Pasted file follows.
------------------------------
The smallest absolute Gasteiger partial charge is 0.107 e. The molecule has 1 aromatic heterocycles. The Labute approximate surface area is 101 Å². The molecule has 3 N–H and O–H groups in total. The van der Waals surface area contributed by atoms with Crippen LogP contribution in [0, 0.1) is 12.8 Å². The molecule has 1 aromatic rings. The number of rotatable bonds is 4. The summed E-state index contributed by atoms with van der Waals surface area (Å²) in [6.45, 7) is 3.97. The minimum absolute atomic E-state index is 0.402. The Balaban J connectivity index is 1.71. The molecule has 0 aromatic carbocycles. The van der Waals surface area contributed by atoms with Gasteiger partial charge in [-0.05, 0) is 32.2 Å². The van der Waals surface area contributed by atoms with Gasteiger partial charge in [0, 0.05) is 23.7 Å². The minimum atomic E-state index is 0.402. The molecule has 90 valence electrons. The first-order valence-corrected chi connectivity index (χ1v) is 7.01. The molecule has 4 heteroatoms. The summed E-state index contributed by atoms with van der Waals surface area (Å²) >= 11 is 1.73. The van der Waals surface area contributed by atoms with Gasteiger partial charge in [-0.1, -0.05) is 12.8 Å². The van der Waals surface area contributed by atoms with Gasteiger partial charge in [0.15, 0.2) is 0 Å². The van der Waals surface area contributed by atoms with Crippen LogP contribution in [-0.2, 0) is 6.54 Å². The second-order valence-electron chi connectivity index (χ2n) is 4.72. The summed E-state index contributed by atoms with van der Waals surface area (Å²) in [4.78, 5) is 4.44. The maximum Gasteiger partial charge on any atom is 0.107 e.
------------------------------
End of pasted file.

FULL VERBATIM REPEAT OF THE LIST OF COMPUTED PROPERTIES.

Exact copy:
The smallest absolute Gasteiger partial charge is 0.107 e. The molecule has 1 aromatic heterocycles. The Labute approximate surface area is 101 Å². The molecule has 3 N–H and O–H groups in total. The van der Waals surface area contributed by atoms with Crippen LogP contribution in [0, 0.1) is 12.8 Å². The molecule has 1 aromatic rings. The number of rotatable bonds is 4. The summed E-state index contributed by atoms with van der Waals surface area (Å²) in [6.45, 7) is 3.97. The minimum absolute atomic E-state index is 0.402. The Balaban J connectivity index is 1.71. The molecule has 0 aromatic carbocycles. The van der Waals surface area contributed by atoms with Gasteiger partial charge in [-0.05, 0) is 32.2 Å². The van der Waals surface area contributed by atoms with Gasteiger partial charge in [0, 0.05) is 23.7 Å². The minimum atomic E-state index is 0.402. The molecule has 90 valence electrons. The first-order valence-corrected chi connectivity index (χ1v) is 7.01. The molecule has 4 heteroatoms. The summed E-state index contributed by atoms with van der Waals surface area (Å²) >= 11 is 1.73. The van der Waals surface area contributed by atoms with Gasteiger partial charge in [-0.1, -0.05) is 12.8 Å². The van der Waals surface area contributed by atoms with Gasteiger partial charge in [0.15, 0.2) is 0 Å². The van der Waals surface area contributed by atoms with Crippen LogP contribution in [-0.2, 0) is 6.54 Å². The second-order valence-electron chi connectivity index (χ2n) is 4.72. The summed E-state index contributed by atoms with van der Waals surface area (Å²) in [4.78, 5) is 4.44. The maximum Gasteiger partial charge on any atom is 0.107 e.